Environmental chief nominee promises to `find a balance'

Business groups pleased, but Democrats cautious

February 01, 2003|By Timothy B. Wheeler and Sarah Koenig | Timothy B. Wheeler and Sarah Koenig,SUN STAFF

Gov. Robert L. Ehrlich Jr.'s choice to run Maryland's environmental agency vowed to "find a balance" between protection and economic interests yesterday, as business lobbyists welcomed her nomination and leading Democratic lawmakers pledged to scrutinize her performance in a Michigan agency long criticized by environmentalists.

Lynn Y. Buhl, a former midlevel administrator in the Michigan Department of Environmental Quality, echoed her new boss' views as she made a low-key debut at the State House.

Environmental and business interests "don't always have to be at odds," said Buhl, a 47-year-old lawyer who worked for Chrysler Corp. and the U.S. Environmental Protection Agency before joining Michigan's environmental agency in 1999. "We need to get away from a confrontational approach."

As Ehrlich issued a statement calling Buhl a "business-savvy lawyer and environmentalist," he named as her deputy a former corporate executive with no experience as a regulator.

Kendl P. Philbrick, 60, of Fallston, spent 10 years as executive vice president of LMC Properties Inc., a subsidiary of Lockheed Martin Corp.

The governor's statement noted Philbrick's experience working with regulators and said his management credentials would be "a tremendous asset as we continue to strengthen our environment."

Buhl, who has relatives on the Eastern Shore and plans to live in Annapolis with her husband, is expected to take charge of the state's Department of the Environment Feb. 10.

The Baltimore-based agency, with 1,100 employees and a $160 million operating budget, is charged with safeguarding the population's environmental health, regulating air and water pollution and cleaning up contamination.

Under former Gov. Parris N. Glendening, the agency took a leading role in the effort to restore Chesapeake Bay, curb summertime smog and prevent childhood lead poisoning.

Business representatives, who have long complained of being ignored by Glendening, said they liked what little they knew about Buhl.

"The reports we've received are that she takes a very balanced approach, that she listens to both business and environmentalists and weighs the pros and cons," said Michael Powell, a lobbyist for a group of Maryland manufacturers. "That description alone makes us very happy."

"These people both sound like they have a broad perspective, understanding there can be a balance between business and the environment," said Kathleen T. Snyder, president of the Maryland Chamber of Commerce.

By most accounts, Buhl was a minor player in Michigan's environmental battles. She applied for the Maryland job on the Internet and landed it on the strength of a personal recommendation from former Michigan Gov. John Engler.

But Democratic legislators were alarmed by activists' claims that the state's air and water quality suffered under her agency's governance.

"I don't know anything about her individually," said Sen. Brian E. Frosh, a Montgomery County Democrat. "I know she worked for a department that was a steward of the polluters, not a steward of the environment."

He warned that her confirmation was "in danger" if she shares the philosophy of her one-time boss, John Engler. Michigan activists went to court repeatedly to challenge what they saw as overly business-friendly stances by Russell J. Harding, Engler's chief of the Department of Environmental Quality.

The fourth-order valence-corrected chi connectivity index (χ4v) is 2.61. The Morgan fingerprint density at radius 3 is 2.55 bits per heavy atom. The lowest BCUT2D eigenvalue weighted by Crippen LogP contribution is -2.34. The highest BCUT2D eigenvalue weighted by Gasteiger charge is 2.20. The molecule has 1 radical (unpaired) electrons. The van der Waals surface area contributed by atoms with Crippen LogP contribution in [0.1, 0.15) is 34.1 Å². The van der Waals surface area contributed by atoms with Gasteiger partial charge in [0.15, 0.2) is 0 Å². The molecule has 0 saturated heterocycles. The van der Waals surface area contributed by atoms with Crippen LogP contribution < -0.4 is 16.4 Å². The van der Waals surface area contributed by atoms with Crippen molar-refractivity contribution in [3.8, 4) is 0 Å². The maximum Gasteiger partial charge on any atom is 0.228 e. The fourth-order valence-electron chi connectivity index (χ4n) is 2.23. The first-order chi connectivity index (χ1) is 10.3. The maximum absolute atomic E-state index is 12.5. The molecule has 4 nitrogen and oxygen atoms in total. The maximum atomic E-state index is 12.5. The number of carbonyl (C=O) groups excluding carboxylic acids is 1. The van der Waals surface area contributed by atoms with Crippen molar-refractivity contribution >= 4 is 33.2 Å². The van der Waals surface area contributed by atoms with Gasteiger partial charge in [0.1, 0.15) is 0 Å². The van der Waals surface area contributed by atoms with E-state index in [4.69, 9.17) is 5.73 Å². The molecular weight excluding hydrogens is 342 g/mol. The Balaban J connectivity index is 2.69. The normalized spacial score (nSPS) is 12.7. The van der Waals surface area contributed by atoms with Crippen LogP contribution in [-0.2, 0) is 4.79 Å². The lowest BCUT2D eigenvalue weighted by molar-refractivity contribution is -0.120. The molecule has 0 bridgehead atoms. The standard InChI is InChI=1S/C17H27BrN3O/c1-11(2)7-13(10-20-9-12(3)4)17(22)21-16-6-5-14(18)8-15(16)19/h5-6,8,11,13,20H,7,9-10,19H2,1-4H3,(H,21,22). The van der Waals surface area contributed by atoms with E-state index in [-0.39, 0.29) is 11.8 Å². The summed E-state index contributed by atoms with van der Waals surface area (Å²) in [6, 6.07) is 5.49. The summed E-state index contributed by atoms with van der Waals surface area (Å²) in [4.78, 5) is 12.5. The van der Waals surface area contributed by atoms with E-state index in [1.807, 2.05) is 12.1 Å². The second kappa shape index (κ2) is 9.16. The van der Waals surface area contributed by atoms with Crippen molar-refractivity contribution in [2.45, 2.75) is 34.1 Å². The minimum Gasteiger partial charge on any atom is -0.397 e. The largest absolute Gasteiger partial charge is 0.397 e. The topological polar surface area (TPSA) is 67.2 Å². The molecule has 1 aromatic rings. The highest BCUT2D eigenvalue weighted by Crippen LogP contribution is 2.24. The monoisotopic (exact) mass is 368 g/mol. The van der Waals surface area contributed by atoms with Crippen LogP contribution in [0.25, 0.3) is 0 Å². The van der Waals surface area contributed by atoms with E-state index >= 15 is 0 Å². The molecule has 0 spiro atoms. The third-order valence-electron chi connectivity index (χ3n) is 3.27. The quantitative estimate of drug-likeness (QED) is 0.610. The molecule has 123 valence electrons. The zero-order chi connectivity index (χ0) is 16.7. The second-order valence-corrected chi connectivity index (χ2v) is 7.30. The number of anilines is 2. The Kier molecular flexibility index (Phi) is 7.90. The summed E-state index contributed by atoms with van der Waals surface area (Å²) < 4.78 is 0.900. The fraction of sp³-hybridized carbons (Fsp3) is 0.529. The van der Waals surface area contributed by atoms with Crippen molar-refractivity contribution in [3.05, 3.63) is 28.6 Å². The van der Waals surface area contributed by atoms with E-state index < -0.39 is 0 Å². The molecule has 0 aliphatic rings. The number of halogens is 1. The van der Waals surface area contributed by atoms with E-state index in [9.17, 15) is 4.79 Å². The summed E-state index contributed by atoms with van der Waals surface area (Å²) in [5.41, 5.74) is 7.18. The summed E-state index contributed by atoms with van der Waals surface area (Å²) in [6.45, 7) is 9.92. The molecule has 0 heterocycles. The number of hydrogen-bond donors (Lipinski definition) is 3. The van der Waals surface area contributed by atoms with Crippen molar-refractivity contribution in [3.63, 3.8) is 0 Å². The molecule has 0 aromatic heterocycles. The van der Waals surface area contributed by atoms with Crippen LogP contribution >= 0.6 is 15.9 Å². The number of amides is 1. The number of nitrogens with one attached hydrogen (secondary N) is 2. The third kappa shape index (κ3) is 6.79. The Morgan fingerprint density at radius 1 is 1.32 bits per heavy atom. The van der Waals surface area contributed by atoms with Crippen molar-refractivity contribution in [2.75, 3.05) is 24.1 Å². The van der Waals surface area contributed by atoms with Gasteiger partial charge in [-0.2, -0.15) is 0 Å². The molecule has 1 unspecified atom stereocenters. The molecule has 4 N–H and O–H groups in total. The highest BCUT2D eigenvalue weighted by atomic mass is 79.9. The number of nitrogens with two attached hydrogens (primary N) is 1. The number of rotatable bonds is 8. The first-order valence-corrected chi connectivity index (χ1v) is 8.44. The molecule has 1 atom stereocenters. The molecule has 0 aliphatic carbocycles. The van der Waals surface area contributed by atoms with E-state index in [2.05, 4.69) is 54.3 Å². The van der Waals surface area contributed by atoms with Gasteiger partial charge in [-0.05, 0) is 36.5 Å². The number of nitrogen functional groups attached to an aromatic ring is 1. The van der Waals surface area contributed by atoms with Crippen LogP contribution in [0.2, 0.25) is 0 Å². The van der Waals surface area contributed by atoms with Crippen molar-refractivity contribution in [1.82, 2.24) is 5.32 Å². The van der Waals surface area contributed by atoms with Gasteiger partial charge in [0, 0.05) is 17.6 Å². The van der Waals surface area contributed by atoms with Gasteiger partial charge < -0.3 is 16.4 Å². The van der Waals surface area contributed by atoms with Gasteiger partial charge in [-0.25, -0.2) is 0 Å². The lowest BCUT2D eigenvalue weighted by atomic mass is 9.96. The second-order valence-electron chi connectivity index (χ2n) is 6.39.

"We need to give the woman a chance to get here, and be questioned by those of us who are pro-environment and have concerns," said Sen. Paula C. Hollinger, chairwoman of the Education, Health and Environmental Affairs Committee.

Michigan activists offered few insights into Buhl's record there, saying she had not played a significant role in the state's environmental battles. She served as director of two district offices overseeing environmental quality in the Detroit area.

"She was just totally below our radar," said Lana Pollack, president of the Michigan Environmental Council. "One would question what experience she has for running the department - certainly not the experience she gained in Michigan. Her responsibilities in Michigan were not substantial."

Buhl said yesterday that as regional director, she worked on enhancing "brownfield' regulations - enabling redevelopment toxic industrial sites. "I thought things got better while I was there," she said.

James Clift, policy director of the Michigan Environmental Council, disagreed, saying the state's rules gave developers too much leeway in deciding what pollution to clean up. But he said Buhl had little to do with drafting the regulations.

Buhl was also involved in developing guidelines to ensure that that the burden of pollution does not fall most heavily on the poor and minorities. Activists in the "environmental justice" movement said Buhl seemed sympathetic but that her department failed to do anything.

One of the first issues Buhl may confront here is an effort by the state's giant poultry processors to overturn regulations that make them responsible for excess manure generated by contract growers.

The state took action after scientists found that excess nutrients from poultry waste fouled bay rivers and may have contributed to 1997 outbreaks of Pfiesteria, a microbe blamed for killing fish and causing memory loss among humans.

An administrative law judge sided last year with Salisbury-based Perdue Farms Inc.

The department's secretary will make the final decision. Buhl indicated yesterday that she was leaning toward siding with the poultry companies, though she hoped to help the small chicken farmers as well.

Sun staff writer David Nitkin contributed to this article.

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